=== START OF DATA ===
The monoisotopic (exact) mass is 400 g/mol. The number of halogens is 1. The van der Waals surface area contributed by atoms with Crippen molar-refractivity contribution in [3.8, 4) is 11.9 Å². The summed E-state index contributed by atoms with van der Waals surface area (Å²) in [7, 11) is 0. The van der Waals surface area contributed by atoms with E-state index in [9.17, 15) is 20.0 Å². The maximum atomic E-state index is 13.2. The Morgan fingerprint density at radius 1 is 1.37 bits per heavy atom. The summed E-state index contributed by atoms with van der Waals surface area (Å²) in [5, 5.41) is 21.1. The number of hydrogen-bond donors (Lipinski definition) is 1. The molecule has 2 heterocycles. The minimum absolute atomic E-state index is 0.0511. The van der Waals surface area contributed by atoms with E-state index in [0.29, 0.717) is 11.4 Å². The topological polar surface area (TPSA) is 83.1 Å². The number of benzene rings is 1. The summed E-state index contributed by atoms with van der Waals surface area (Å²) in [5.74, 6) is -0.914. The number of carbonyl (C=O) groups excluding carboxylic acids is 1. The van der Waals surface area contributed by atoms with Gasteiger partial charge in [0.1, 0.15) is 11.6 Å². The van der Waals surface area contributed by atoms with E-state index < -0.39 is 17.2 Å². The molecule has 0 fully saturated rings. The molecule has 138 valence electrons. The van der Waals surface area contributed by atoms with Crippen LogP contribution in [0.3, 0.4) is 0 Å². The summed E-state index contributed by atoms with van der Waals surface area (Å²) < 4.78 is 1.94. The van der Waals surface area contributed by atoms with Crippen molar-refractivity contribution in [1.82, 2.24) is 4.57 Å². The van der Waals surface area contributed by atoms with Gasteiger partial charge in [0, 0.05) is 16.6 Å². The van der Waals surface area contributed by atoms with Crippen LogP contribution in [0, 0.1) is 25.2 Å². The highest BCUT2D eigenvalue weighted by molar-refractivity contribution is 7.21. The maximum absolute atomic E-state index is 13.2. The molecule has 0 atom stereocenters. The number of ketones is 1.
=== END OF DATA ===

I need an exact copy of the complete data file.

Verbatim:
The monoisotopic (exact) mass is 400 g/mol. The number of halogens is 1. The van der Waals surface area contributed by atoms with Crippen molar-refractivity contribution in [3.8, 4) is 11.9 Å². The summed E-state index contributed by atoms with van der Waals surface area (Å²) in [7, 11) is 0. The van der Waals surface area contributed by atoms with E-state index in [9.17, 15) is 20.0 Å². The maximum atomic E-state index is 13.2. The Morgan fingerprint density at radius 1 is 1.37 bits per heavy atom. The summed E-state index contributed by atoms with van der Waals surface area (Å²) in [5, 5.41) is 21.1. The number of hydrogen-bond donors (Lipinski definition) is 1. The molecule has 2 heterocycles. The minimum absolute atomic E-state index is 0.0511. The van der Waals surface area contributed by atoms with E-state index in [0.29, 0.717) is 11.4 Å². The topological polar surface area (TPSA) is 83.1 Å². The number of benzene rings is 1. The summed E-state index contributed by atoms with van der Waals surface area (Å²) in [5.74, 6) is -0.914. The number of carbonyl (C=O) groups excluding carboxylic acids is 1. The van der Waals surface area contributed by atoms with Gasteiger partial charge in [0.1, 0.15) is 11.6 Å². The van der Waals surface area contributed by atoms with E-state index < -0.39 is 17.2 Å². The molecule has 0 fully saturated rings. The molecule has 138 valence electrons. The van der Waals surface area contributed by atoms with Crippen LogP contribution in [0.3, 0.4) is 0 Å². The summed E-state index contributed by atoms with van der Waals surface area (Å²) < 4.78 is 1.94. The van der Waals surface area contributed by atoms with Crippen molar-refractivity contribution in [1.82, 2.24) is 4.57 Å². The van der Waals surface area contributed by atoms with Gasteiger partial charge in [0, 0.05) is 16.6 Å². The van der Waals surface area contributed by atoms with Crippen LogP contribution in [0, 0.1) is 25.2 Å². The highest BCUT2D eigenvalue weighted by molar-refractivity contribution is 7.21. The maximum absolute atomic E-state index is 13.2. The molecule has 0 atom stereocenters. The number of ketones is 1.